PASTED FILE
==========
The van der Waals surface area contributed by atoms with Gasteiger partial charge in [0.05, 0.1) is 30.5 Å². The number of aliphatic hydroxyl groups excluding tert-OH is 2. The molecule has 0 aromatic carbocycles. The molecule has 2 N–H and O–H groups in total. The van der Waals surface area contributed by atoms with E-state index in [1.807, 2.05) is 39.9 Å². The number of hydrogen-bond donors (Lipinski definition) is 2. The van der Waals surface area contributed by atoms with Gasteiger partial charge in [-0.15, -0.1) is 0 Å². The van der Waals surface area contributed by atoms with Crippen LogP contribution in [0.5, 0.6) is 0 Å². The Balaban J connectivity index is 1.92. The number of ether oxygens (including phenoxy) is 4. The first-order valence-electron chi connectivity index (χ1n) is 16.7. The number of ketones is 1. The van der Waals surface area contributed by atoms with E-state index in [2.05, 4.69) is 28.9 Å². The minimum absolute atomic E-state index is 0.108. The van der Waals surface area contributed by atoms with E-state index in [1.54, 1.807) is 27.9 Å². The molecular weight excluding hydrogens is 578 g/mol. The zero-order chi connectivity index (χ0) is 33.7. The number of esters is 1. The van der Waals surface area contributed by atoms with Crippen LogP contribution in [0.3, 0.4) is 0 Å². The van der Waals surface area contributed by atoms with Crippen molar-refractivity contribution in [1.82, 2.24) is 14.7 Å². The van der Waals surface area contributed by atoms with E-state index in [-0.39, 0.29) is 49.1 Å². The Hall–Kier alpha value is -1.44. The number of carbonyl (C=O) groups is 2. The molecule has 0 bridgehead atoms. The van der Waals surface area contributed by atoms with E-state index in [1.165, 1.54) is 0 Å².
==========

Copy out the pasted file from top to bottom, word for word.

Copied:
The van der Waals surface area contributed by atoms with Gasteiger partial charge in [0.05, 0.1) is 30.5 Å². The number of aliphatic hydroxyl groups excluding tert-OH is 2. The molecule has 0 aromatic carbocycles. The molecule has 2 N–H and O–H groups in total. The van der Waals surface area contributed by atoms with E-state index in [1.807, 2.05) is 39.9 Å². The number of hydrogen-bond donors (Lipinski definition) is 2. The van der Waals surface area contributed by atoms with Gasteiger partial charge in [-0.15, -0.1) is 0 Å². The van der Waals surface area contributed by atoms with Crippen LogP contribution in [0.5, 0.6) is 0 Å². The Balaban J connectivity index is 1.92. The number of ether oxygens (including phenoxy) is 4. The first-order valence-electron chi connectivity index (χ1n) is 16.7. The number of ketones is 1. The van der Waals surface area contributed by atoms with E-state index in [2.05, 4.69) is 28.9 Å². The minimum absolute atomic E-state index is 0.108. The van der Waals surface area contributed by atoms with E-state index in [1.54, 1.807) is 27.9 Å². The molecular weight excluding hydrogens is 578 g/mol. The zero-order chi connectivity index (χ0) is 33.7. The number of esters is 1. The van der Waals surface area contributed by atoms with Crippen LogP contribution in [0.3, 0.4) is 0 Å². The van der Waals surface area contributed by atoms with Crippen molar-refractivity contribution in [1.82, 2.24) is 14.7 Å². The van der Waals surface area contributed by atoms with E-state index in [-0.39, 0.29) is 49.1 Å². The Hall–Kier alpha value is -1.44. The number of carbonyl (C=O) groups is 2. The molecule has 0 bridgehead atoms. The van der Waals surface area contributed by atoms with E-state index in [1.165, 1.54) is 0 Å².